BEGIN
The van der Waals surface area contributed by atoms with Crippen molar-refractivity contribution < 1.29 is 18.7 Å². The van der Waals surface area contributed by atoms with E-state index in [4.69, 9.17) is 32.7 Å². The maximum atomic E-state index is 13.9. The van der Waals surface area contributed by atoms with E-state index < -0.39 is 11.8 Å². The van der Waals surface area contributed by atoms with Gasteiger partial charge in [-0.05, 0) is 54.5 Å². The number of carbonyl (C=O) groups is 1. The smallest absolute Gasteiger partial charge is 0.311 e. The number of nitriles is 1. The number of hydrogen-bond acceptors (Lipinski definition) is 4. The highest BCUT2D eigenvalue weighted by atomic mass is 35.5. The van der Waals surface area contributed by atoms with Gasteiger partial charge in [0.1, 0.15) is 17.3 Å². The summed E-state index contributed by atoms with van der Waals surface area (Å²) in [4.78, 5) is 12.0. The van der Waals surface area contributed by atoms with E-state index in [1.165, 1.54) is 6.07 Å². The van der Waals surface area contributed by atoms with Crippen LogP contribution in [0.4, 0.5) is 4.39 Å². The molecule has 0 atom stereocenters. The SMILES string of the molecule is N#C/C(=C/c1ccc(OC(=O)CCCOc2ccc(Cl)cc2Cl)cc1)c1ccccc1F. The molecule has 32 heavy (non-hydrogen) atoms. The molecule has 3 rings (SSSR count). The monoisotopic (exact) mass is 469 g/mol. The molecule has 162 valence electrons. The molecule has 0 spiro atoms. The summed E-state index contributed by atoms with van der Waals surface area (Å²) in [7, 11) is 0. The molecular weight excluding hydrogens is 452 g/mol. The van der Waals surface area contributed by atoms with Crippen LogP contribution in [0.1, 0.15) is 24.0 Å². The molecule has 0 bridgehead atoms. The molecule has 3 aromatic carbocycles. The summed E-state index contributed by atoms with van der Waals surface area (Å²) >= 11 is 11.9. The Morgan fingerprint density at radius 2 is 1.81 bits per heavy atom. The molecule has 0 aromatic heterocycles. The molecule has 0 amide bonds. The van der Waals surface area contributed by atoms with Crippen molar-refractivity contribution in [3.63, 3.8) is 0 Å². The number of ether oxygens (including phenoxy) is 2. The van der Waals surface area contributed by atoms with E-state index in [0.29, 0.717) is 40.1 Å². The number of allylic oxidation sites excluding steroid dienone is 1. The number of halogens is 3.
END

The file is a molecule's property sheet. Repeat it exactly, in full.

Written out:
The van der Waals surface area contributed by atoms with Crippen molar-refractivity contribution < 1.29 is 18.7 Å². The van der Waals surface area contributed by atoms with E-state index in [4.69, 9.17) is 32.7 Å². The maximum atomic E-state index is 13.9. The van der Waals surface area contributed by atoms with E-state index < -0.39 is 11.8 Å². The van der Waals surface area contributed by atoms with Gasteiger partial charge in [-0.05, 0) is 54.5 Å². The number of carbonyl (C=O) groups is 1. The smallest absolute Gasteiger partial charge is 0.311 e. The number of nitriles is 1. The number of hydrogen-bond acceptors (Lipinski definition) is 4. The highest BCUT2D eigenvalue weighted by atomic mass is 35.5. The van der Waals surface area contributed by atoms with Gasteiger partial charge in [0.1, 0.15) is 17.3 Å². The summed E-state index contributed by atoms with van der Waals surface area (Å²) in [4.78, 5) is 12.0. The van der Waals surface area contributed by atoms with E-state index in [1.165, 1.54) is 6.07 Å². The van der Waals surface area contributed by atoms with Crippen LogP contribution in [0.4, 0.5) is 4.39 Å². The molecule has 0 atom stereocenters. The SMILES string of the molecule is N#C/C(=C/c1ccc(OC(=O)CCCOc2ccc(Cl)cc2Cl)cc1)c1ccccc1F. The molecule has 32 heavy (non-hydrogen) atoms. The molecule has 3 rings (SSSR count). The monoisotopic (exact) mass is 469 g/mol. The molecule has 162 valence electrons. The molecule has 0 spiro atoms. The summed E-state index contributed by atoms with van der Waals surface area (Å²) in [7, 11) is 0. The molecular weight excluding hydrogens is 452 g/mol. The van der Waals surface area contributed by atoms with Crippen LogP contribution in [0.1, 0.15) is 24.0 Å². The molecule has 0 bridgehead atoms. The molecule has 3 aromatic carbocycles. The summed E-state index contributed by atoms with van der Waals surface area (Å²) >= 11 is 11.9. The Morgan fingerprint density at radius 2 is 1.81 bits per heavy atom. The molecule has 0 aromatic heterocycles. The molecule has 0 amide bonds. The van der Waals surface area contributed by atoms with Crippen molar-refractivity contribution in [3.63, 3.8) is 0 Å². The number of ether oxygens (including phenoxy) is 2. The van der Waals surface area contributed by atoms with E-state index in [0.29, 0.717) is 40.1 Å². The number of allylic oxidation sites excluding steroid dienone is 1. The number of halogens is 3.